iPad Pro hands-on: Playing with iOS 11's augmented reality feature

One of the more memorable moments of the Apple’s Worldwide Developers Conference keynote was the demonstration of augmented reality on the iPad Pro. We saw simple implementations of AR, like virtual cups and lamps placed on a table, and we saw complex implementations—like an action-based video scene complete with a landscape, human figures, vehicles, and explosions from Peter Jackson’s development studio Wingnut AR.

I got to take part in a short AR for iPad demo after the keynote. The first part of the demo involved placing items on the table in front of us. As items appeared on screen—and as the iPad moved—the shadows from the items moved at correct angles according to the lighting in the room (which wasn’t much).

Roman Loyola

Apple uses shadow effects in AR effectively to help give the impression that items are resting on a table.

Roman Loyola

Also, the AR app was able to maintain the correct distance perspective of the objects. So, for example, when items were physically closer to the iPad, they appeared larger on screen, but as you move the iPad further away, the images appeared smaller.

These two effects combined heightened the realism of the complete image. The cup and lamp looked like they were actually resting on the table in front of me.

The second part of the demo involved playing an AR Star Wars chess game set in space. The chessboard appeared on the table, but you may notice from the photo below that the item isn’t casting a shadow. Chalk that up to the beta status of the game.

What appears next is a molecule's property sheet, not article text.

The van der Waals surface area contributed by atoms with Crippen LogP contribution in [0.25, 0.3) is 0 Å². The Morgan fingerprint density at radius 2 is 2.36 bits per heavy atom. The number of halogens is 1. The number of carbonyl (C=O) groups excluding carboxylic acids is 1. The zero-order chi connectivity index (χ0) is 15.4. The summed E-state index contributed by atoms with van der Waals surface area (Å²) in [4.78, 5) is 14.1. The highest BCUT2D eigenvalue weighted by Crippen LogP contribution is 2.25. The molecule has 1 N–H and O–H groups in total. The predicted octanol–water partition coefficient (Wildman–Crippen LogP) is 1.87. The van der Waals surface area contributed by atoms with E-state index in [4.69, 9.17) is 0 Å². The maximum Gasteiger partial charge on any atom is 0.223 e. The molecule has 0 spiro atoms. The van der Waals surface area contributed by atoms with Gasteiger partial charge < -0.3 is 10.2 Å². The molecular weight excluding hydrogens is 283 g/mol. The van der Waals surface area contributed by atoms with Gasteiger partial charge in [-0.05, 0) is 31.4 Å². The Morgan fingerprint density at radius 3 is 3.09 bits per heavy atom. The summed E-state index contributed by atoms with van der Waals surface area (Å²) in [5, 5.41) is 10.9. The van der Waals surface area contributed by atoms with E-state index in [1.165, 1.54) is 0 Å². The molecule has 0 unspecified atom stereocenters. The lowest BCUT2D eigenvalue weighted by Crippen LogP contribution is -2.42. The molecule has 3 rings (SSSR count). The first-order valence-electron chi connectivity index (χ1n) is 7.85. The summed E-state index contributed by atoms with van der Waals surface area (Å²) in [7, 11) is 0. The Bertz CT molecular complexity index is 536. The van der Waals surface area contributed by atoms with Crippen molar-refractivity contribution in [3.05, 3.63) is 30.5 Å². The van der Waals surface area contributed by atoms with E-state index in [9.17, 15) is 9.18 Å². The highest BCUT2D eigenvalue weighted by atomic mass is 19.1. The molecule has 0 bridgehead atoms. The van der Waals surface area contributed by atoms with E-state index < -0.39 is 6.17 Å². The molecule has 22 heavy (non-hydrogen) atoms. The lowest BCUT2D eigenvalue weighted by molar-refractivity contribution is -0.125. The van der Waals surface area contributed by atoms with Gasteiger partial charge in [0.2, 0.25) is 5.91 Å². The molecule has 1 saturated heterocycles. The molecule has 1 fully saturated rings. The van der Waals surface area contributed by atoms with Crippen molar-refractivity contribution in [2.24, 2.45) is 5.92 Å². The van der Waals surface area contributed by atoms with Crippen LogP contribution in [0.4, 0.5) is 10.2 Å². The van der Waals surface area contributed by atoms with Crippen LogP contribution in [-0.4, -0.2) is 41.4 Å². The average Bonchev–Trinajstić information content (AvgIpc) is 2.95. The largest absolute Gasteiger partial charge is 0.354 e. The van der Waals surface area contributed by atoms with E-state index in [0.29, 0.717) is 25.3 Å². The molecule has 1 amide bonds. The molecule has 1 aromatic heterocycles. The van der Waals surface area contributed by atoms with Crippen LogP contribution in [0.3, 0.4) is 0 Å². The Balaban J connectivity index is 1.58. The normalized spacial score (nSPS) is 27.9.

Roman Loyola

We’ve seen AR implemented in games like Pokemon Go. Part of the problem is that, like with this Star Wars chess game, the renders still need some work to make the virtual images look fully engaged with the real-life scenery.

The Star Wars chess demo included animated creatures, so it gave me a chance to see how well the AR app was able to maintain its framerate. It seemed to hold up well—I didn’t notice any tearing, choppiness, or a major jump in frames. It ran smoothly, but of course, the animation from the Star Wars chess game I saw was nothing near the complexity of the one shown by Wingnut AR during the keynote, so it remains to be seen how well AR will handle moving images.

Developers can use the new ARKit to create AR apps. AR is part of iOS 11, which is currently available to developers. The release to the general public will occur in the Fall.

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